Landmark Coal Ash Bill Signals Hope for Midwest Communities
By Jessica A. Knoblauch
Summers in the Midwest are great for outdoor activities like growing your garden or cooling off in one of the area's many lakes and streams. But some waters aren't as clean as they should be.
That's in part because coal companies have long buried toxic waste known as coal ash near many of the Midwest's iconic waterways, including Lake Michigan. Though coal ash dumps can leak harmful chemicals like arsenic and cadmium into nearby waters, regulators have done little to address these toxic sites. As a result, the Midwest is now littered with coal ash dumps, with Illinois containing the most leaking sites in the country.
Thankfully, Illinois policymakers have just passed a coal ash bill that will finally help address the coal ash problem. If signed into law, the new protections signal hope for those who have been impacted by toxic coal ash for far too long.
The landmark legislation comes after years of advocacy by community groups such as Eco-Justice Collaborative and the Central Illinois Healthy Communities Alliance, as well as legal work by Earthjustice, Sierra Club and others.
Children enjoy tubing along the Vermilion River, which is polluted by coal ash.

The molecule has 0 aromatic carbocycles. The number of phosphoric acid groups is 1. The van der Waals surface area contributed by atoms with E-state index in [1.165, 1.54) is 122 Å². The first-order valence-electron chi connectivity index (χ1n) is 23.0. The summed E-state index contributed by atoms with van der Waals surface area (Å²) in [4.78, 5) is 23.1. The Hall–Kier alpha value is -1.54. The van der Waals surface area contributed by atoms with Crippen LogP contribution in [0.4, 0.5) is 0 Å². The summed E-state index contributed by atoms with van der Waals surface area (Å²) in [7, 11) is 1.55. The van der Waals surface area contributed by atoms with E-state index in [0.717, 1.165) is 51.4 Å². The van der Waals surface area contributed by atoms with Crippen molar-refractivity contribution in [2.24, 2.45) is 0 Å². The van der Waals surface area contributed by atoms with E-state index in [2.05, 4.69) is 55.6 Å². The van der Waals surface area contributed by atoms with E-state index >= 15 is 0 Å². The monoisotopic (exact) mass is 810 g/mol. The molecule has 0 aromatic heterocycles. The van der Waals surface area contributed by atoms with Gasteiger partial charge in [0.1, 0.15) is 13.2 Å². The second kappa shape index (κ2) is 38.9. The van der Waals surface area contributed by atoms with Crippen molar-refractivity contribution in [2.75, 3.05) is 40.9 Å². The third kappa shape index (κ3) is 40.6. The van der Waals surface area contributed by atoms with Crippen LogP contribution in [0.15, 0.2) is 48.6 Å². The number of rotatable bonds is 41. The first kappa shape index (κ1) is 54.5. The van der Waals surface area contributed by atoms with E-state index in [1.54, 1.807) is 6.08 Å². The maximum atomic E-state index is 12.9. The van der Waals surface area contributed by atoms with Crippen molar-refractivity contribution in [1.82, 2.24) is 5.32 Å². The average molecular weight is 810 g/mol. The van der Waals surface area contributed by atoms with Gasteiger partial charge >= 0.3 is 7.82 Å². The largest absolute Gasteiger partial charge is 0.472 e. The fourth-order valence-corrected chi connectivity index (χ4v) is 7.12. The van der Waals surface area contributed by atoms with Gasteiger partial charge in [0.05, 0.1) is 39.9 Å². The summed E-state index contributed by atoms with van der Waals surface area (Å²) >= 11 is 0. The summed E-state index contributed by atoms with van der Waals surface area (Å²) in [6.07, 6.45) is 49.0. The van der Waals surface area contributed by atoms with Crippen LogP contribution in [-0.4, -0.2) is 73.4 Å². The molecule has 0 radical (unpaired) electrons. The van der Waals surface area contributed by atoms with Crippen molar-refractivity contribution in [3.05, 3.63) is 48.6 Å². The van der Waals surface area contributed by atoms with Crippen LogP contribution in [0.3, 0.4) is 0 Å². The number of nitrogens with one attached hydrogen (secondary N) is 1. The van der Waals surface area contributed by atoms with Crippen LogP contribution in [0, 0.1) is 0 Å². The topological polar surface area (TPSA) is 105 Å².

Photo courtesy of Pam Richart / Eco-Justice Collaborative
The momentum for stronger coal ash protections began to build in 2014, after Earthjustice won a court settlement that forced the U.S. Environmental Protection Agency (EPA) to enact the first-ever federal safeguards on coal ash. The new protections were a huge win for impacted communities at risk of coal ash disasters, like the one that hit Kingston, Tennessee, where dozens of homes were destroyed in 2008.
The Trump administration, however, was determined to carry out the coal industry's bidding. So in 2018, it announced it was weakening the coal ash rule. Earthjustice quickly sued the administration for its illegal action. At the same time we were defending the rule, Earthjustice attorneys were also arguing that the original 2015 protections should be even stronger. In August 2018, a court agreed, forcing policy makers and coal companies to accept the reality that they would eventually have to address this problem nationwide. Illinois alone, for example, has more than 80 impoundments, including more than 50 that must close in the next few years under the current federal rule.
While the cases played out in court, coal companies began reporting groundwater monitoring data required under the 2015 safeguards. According to industry's own data, almost all coal ash ponds nationwide — 91 percent based on the first year of data reported — are contaminating groundwater with toxins above levels that the federal EPA deems to be safe.